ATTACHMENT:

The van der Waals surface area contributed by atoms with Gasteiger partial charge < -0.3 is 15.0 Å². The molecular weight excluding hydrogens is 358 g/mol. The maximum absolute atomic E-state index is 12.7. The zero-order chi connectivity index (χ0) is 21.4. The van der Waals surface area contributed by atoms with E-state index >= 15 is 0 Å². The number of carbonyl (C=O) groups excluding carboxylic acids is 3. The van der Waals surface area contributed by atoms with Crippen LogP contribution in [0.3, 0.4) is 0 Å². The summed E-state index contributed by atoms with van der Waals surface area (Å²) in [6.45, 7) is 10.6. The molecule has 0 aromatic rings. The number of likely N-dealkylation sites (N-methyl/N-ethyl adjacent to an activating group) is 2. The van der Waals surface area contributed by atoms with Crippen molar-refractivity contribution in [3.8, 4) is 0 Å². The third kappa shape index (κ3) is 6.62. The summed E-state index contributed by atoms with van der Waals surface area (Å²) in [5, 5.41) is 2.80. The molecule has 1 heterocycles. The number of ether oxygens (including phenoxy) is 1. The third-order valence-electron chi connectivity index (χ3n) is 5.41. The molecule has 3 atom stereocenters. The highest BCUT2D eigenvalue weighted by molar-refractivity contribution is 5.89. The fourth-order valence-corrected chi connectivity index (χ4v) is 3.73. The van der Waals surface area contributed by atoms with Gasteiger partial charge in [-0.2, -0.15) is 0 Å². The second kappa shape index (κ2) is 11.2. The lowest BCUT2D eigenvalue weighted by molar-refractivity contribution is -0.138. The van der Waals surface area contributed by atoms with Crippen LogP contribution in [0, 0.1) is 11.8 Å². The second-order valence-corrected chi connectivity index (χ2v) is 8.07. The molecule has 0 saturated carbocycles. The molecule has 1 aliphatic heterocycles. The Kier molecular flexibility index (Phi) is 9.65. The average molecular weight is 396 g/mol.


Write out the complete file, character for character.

The van der Waals surface area contributed by atoms with Gasteiger partial charge < -0.3 is 15.0 Å². The molecular weight excluding hydrogens is 358 g/mol. The maximum absolute atomic E-state index is 12.7. The zero-order chi connectivity index (χ0) is 21.4. The van der Waals surface area contributed by atoms with E-state index >= 15 is 0 Å². The number of carbonyl (C=O) groups excluding carboxylic acids is 3. The van der Waals surface area contributed by atoms with Crippen LogP contribution in [0.3, 0.4) is 0 Å². The summed E-state index contributed by atoms with van der Waals surface area (Å²) in [6.45, 7) is 10.6. The molecule has 0 aromatic rings. The number of likely N-dealkylation sites (N-methyl/N-ethyl adjacent to an activating group) is 2. The van der Waals surface area contributed by atoms with Crippen molar-refractivity contribution in [3.8, 4) is 0 Å². The third kappa shape index (κ3) is 6.62. The summed E-state index contributed by atoms with van der Waals surface area (Å²) in [5, 5.41) is 2.80. The molecule has 1 heterocycles. The number of ether oxygens (including phenoxy) is 1. The third-order valence-electron chi connectivity index (χ3n) is 5.41. The molecule has 3 atom stereocenters. The highest BCUT2D eigenvalue weighted by molar-refractivity contribution is 5.89. The fourth-order valence-corrected chi connectivity index (χ4v) is 3.73. The van der Waals surface area contributed by atoms with Gasteiger partial charge in [-0.2, -0.15) is 0 Å². The second kappa shape index (κ2) is 11.2. The lowest BCUT2D eigenvalue weighted by molar-refractivity contribution is -0.138. The van der Waals surface area contributed by atoms with Crippen LogP contribution in [0, 0.1) is 11.8 Å². The second-order valence-corrected chi connectivity index (χ2v) is 8.07. The molecule has 0 saturated carbocycles. The molecule has 1 aliphatic heterocycles. The Kier molecular flexibility index (Phi) is 9.65. The average molecular weight is 396 g/mol.